Blogs - Summit Oxford
February 08, 2009
One Month In, and Names
Greetings from Oxford! I've been in Oxford for a whole month now with Summit Oxford, and despite the difficulty, I am grateful for the intensity of this programme. I've been told that extended interest and inquisitiveness are essential to diligent study. In order to know something, one must be alert and engaged to pick up and comprehend the subtleties. There is more to learning than these two attributes, but it is the best place to start.
One question I have had since being accepted into Summit Oxford is, "Why on earth is the winter term at Oxford called Hilary Term?" I asked one of my tutors about this during our first meeting. He is professor of English, and I am studying Medieval English Literature with him. He didn't know the answer off the top of his head, but he knew where to look it up.
It turns out that, just like Michaelmas (fall) Term, the name comes from a feast day occurring around the start of the term. Saint Hilary was a bishop of Poitiers who is famous for opposing the Arian Heresy. Some bright people thought he ought to be remembered, and ascribed a feast day to him. Then, Oxford started their term near that same day, and named the term after it. Hilary of Poitiers would probably be forgotten but for his feast day. He is nearly forgotten regardless, but his name remains in the name of a university term.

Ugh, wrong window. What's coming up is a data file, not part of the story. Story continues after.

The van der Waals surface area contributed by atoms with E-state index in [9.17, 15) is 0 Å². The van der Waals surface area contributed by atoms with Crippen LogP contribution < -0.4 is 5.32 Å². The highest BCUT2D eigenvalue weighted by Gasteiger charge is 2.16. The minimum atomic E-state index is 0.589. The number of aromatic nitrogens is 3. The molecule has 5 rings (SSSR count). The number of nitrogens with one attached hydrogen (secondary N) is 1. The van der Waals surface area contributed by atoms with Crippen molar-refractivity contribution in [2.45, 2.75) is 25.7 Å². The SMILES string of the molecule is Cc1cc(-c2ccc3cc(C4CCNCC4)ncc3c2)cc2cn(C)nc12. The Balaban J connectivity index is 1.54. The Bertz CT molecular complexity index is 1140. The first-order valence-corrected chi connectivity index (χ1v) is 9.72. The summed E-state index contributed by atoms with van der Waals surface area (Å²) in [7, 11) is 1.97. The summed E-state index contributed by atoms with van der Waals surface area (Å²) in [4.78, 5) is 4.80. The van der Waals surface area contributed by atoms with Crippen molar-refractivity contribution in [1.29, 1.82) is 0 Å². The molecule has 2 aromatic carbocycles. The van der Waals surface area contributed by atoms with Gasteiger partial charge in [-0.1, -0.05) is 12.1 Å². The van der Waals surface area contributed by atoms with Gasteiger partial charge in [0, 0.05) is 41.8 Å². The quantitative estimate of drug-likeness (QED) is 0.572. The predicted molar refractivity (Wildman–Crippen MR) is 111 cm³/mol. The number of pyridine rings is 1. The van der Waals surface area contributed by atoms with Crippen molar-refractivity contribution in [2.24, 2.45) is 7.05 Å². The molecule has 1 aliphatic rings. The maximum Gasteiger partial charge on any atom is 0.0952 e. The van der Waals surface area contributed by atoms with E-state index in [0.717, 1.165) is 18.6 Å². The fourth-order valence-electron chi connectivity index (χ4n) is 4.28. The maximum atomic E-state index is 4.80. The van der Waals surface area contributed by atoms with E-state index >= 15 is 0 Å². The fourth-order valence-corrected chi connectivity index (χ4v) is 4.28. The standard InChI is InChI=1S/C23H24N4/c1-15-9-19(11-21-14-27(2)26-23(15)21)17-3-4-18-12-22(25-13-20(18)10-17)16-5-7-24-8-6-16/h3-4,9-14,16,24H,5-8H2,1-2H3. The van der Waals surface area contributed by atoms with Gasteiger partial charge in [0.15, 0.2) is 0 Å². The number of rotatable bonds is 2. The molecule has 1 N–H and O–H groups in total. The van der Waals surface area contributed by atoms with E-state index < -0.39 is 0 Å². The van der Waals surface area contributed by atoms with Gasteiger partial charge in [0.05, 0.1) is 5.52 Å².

I admit to feeling just a bit clever for asking a question that my tutor couldn't answer immediately. But then I wondered how many valuable traditions live in the names of everyday things. Names are, in part, memory aids. We either want to remember something, so we discover its name or assign a name to it, or we want to remember a person, or an idea, so we name something else after it.
As I have lived in Oxford, I have noticed an emphasis on memorials. Oxford is full of libraries, plaques, memorial sculptures on buildings, memorial crosses 20 feet tall and crosses marking graves in churchyards. I can hardly walk down a street without seeing a reminder of something I don't know about. There are probably hundreds of names, phrases and monuments at home in Colorado that I use or pass by daily without considering the reason for them. If I could just engage a bit more, I could experience the richness of hundreds of years of learning and remembering.
Fellow, Hilary Term '09